Storing and Sharing Medical Information – How to Protect Your Patients, Practice and Reputation
In recent years advances in healthcare information technology have helped to give patients a more dynamic and comprehensive healthcare experience. However, the rapidly changing landscape makes privacy and security threats a greater issue. The U.S. Department of Health and Human Services maintains an active list of health information breaches that have affected 500 or more individuals, as required by the HITECH Act. According to this list, there have been more than 100 breaches since January 2014, which range from hundreds to thousands and even millions of patients affected, in some instances. Oftentimes data breaches involve theft of data storage devices such as desktop computers, laptops and thumb drives, as well as lost data. Hacking incidents and unauthorized access are also prominent.
Data breaches will continue to increase in number and scale with the use of outdated storing and sharing practices. Penalties for violations of The Health Insurance Portability and Accountability Act (HIPAA) Privacy Rule and Security Rule range from $100 to $50,000 per violation.
Healthcare providers need to ensure they are taking every precaution to protect the privacy and safety of shared information as they consider the following:
All patient data should be encrypted – “at rest” and while transferred.
Data “at rest,” should always have a high level of encryption. Moreover, practices and policies that allow employees to take laptops home should be limited. According to a recent survey from Forrester Research, only 59% of healthcare IT professionals said they encrypt devices such as laptops, smartphones or tablets.
Some forms of information exchange should never be used for such sensitive information.
Email, CDs, and non-HIPAA compliant online file sharing or storage services should never be used. Email is easily intercepted as we’ve seen from periodic email hacks made public through news media. CDs and thumb drives are easily lost or stolen, while being inefficient and costly. If used, online and cloud-based data storage websites should be HIPPA compliant services. Under HIPAA rules, it is the responsibility of the healthcare provider to ensure the safety of patient information.
Capitalize on opportunities to educate patients.
Educating patients on the risks associated with non secure methods and “leaks” of their private information should be a goal for healthcare providers. As medical identity theft becomes the fastest-growing type of identity theft, with an annual growth rate of 32 percent, it is imperative that patients learn proper storage and sharing practices for their personal files. According to the Identity Theft Resource Center in San Diego, more than 1.8 million Americans were victims of medical identity theft in 2013 alone.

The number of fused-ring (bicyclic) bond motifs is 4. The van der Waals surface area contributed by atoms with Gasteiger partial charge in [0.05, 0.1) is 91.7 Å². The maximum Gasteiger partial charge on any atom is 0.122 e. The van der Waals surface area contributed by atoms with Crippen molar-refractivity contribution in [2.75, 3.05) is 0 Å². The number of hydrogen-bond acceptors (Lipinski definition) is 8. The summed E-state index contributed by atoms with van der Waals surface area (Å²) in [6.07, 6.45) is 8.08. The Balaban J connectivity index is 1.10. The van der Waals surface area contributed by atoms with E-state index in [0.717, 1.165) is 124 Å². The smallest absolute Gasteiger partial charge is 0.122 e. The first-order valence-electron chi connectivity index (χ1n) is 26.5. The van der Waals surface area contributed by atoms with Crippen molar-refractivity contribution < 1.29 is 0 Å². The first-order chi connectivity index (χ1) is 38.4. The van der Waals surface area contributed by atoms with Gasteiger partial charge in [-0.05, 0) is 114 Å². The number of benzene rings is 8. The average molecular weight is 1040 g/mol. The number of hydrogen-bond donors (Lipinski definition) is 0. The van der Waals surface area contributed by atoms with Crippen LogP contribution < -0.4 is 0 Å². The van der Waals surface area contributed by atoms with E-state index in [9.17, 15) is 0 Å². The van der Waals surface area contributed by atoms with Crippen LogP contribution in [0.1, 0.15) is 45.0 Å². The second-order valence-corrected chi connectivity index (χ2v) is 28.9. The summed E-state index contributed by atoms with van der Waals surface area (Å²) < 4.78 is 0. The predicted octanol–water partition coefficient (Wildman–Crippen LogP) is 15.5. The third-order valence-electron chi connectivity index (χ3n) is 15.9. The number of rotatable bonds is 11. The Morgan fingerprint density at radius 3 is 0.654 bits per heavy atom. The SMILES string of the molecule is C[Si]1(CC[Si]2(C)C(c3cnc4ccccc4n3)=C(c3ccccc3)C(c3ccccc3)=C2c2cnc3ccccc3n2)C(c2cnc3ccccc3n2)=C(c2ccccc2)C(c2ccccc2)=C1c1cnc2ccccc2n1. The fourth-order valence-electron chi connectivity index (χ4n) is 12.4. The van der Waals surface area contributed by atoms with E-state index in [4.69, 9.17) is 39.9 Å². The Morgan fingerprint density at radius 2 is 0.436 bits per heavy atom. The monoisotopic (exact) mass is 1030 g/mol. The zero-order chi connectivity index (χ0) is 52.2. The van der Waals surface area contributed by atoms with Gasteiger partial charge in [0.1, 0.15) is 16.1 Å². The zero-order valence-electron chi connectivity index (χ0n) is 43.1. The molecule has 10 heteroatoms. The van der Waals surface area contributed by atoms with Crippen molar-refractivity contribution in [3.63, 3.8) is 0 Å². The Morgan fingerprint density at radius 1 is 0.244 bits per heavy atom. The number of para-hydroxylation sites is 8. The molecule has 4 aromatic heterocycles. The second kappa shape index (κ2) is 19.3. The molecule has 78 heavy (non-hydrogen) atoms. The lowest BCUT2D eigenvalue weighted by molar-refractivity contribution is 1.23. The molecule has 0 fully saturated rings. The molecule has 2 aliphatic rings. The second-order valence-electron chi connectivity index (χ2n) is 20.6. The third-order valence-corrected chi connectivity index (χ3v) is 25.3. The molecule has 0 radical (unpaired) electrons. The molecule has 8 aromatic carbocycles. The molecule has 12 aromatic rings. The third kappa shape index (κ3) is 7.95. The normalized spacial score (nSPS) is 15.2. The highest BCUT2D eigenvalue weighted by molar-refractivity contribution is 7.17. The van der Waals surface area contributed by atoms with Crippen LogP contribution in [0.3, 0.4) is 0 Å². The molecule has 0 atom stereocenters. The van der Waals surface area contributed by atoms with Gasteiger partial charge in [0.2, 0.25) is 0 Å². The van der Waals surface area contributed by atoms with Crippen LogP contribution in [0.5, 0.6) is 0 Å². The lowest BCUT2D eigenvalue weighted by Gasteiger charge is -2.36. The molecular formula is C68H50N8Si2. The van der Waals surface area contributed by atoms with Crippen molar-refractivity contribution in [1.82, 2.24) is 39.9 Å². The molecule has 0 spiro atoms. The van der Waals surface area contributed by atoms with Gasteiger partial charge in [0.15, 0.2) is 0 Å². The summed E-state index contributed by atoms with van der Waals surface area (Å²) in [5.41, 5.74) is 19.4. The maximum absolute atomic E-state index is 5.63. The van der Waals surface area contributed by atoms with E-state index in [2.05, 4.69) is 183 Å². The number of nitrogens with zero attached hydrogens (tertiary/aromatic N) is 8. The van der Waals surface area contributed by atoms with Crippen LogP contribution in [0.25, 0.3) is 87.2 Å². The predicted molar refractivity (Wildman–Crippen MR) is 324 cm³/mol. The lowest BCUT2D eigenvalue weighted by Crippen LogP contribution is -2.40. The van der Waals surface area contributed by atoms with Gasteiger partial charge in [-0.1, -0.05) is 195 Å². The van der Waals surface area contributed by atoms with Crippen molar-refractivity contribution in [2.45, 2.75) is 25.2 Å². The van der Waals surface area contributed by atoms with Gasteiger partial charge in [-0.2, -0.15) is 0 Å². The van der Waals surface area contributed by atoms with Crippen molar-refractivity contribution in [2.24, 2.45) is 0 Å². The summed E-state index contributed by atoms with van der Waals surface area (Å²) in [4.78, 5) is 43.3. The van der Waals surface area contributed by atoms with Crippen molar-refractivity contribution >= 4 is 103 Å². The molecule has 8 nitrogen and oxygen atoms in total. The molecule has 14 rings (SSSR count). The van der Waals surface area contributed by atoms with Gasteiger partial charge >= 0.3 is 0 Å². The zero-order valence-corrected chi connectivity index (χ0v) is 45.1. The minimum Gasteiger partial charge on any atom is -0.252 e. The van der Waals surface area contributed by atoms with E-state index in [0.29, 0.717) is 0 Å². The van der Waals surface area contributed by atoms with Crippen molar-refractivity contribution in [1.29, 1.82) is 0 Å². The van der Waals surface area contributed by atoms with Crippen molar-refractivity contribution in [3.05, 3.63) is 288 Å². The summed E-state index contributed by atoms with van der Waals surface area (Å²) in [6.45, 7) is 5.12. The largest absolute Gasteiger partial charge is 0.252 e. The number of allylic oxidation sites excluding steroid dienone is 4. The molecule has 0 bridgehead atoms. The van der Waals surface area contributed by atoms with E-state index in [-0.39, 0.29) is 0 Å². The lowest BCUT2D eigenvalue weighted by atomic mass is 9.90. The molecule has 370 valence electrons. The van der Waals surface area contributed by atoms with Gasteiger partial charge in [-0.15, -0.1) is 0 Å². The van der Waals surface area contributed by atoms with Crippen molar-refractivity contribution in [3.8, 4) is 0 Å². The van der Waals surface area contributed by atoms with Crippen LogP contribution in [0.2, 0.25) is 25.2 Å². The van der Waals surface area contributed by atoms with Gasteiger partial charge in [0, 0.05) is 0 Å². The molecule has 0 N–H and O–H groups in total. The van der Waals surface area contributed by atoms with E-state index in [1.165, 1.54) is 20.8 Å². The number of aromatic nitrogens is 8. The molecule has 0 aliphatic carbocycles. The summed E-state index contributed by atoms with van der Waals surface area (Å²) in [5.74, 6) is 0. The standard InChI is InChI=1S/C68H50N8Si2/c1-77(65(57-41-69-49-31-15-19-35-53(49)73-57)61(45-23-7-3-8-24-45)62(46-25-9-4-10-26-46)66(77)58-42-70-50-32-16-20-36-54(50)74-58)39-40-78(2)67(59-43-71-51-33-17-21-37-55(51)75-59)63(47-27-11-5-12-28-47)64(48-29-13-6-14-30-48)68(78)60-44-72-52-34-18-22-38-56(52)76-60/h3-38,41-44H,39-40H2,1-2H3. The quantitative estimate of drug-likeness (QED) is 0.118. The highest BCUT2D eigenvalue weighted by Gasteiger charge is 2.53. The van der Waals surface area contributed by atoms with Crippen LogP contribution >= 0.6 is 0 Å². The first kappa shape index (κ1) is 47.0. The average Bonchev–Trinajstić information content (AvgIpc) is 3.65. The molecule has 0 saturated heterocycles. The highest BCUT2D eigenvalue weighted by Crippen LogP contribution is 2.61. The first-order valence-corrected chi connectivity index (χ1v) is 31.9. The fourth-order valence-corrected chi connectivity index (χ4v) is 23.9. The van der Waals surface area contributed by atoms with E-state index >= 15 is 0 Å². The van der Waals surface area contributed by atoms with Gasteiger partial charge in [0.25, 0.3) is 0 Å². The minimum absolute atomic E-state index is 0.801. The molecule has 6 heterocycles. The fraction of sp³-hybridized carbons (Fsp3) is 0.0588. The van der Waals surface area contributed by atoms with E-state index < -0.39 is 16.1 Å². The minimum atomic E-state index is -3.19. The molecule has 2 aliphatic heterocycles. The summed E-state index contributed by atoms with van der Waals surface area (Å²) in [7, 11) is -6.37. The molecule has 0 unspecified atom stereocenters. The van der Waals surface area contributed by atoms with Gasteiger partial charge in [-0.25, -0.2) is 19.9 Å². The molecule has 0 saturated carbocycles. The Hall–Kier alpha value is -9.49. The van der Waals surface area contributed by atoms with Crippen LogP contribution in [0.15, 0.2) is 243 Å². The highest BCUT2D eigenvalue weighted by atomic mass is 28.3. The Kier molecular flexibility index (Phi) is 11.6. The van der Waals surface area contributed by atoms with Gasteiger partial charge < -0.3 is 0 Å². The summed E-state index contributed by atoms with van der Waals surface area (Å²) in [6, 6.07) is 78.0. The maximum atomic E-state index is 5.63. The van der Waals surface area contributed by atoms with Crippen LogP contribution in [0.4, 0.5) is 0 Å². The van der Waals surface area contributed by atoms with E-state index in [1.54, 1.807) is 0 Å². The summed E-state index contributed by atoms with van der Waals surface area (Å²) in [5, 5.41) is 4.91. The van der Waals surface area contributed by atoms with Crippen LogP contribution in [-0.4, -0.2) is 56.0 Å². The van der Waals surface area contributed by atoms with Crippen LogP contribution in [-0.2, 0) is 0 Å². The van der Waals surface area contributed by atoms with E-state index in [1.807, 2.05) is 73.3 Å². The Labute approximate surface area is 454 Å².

Not only can providers educate, they can also offer patients a secure service as an added value to their experience. Secure cloud-storage and exchange services that provide a fast and convenient link between patients and doctors do exist. There are a number of HIPPA compliant services, such as the cloud based HIPAA compliant data sharing and storage service SurMD, available for free or for a small cost, depending on the level of functionality and volume of storage needed in the practice.
Ask the right questions when looking for a service provider.
Know your provider inside and out by knowing what your service does and does not offer when it comes to security and data breach compensation. Providers should be able to track send and retrieve activities between patients and doctors. Knowing the location of your service partner’s data center and their security procedures ensures that your data is fully protected and compliant even when faced with a natural disaster or a security breach. In addition, the provider should be willing to sign a Business Associate Agreement (BAA) which reduces some provider liability for breaches on the server side.
As the demand for quick and direct communications between doctors, or doctors and patients grows, it is important to remember that not all methods of file sharing are created equal. Email, CDs and non -secure online and cloud-based data storage websites should be avoided when transferring private and critical medical data due to potential compromised privacy risks and additional incurred costs.
As a technologist and a business executive, Ms. Li’s areas of expertise are in cloud, mobile, enterprise and internet business models. She also has authored a number of business patents and developed two mobile engagement platforms for her two previous startups. Ms. Li has a bachelor degree in electrical engineering from University of Houston.